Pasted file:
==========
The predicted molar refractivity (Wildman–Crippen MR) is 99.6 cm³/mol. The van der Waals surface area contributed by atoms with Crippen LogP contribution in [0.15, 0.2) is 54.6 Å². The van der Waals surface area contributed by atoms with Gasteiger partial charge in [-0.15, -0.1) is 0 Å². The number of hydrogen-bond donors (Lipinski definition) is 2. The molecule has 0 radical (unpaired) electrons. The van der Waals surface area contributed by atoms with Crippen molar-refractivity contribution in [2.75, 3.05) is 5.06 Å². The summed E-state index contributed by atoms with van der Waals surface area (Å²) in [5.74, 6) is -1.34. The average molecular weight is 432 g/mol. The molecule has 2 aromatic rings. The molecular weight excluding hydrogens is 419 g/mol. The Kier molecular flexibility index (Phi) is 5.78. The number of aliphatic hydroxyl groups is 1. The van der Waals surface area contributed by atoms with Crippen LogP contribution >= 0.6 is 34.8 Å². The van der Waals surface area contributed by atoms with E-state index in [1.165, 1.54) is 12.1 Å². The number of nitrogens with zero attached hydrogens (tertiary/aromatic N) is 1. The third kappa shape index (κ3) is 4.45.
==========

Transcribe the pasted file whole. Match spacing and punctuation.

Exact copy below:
The predicted molar refractivity (Wildman–Crippen MR) is 99.6 cm³/mol. The van der Waals surface area contributed by atoms with Crippen LogP contribution in [0.15, 0.2) is 54.6 Å². The van der Waals surface area contributed by atoms with Gasteiger partial charge in [-0.15, -0.1) is 0 Å². The number of hydrogen-bond donors (Lipinski definition) is 2. The molecule has 0 radical (unpaired) electrons. The van der Waals surface area contributed by atoms with Crippen molar-refractivity contribution in [2.75, 3.05) is 5.06 Å². The summed E-state index contributed by atoms with van der Waals surface area (Å²) in [5.74, 6) is -1.34. The average molecular weight is 432 g/mol. The molecule has 2 aromatic rings. The molecular weight excluding hydrogens is 419 g/mol. The Kier molecular flexibility index (Phi) is 5.78. The number of aliphatic hydroxyl groups is 1. The van der Waals surface area contributed by atoms with Crippen LogP contribution >= 0.6 is 34.8 Å². The van der Waals surface area contributed by atoms with E-state index in [1.165, 1.54) is 12.1 Å². The number of nitrogens with zero attached hydrogens (tertiary/aromatic N) is 1. The third kappa shape index (κ3) is 4.45.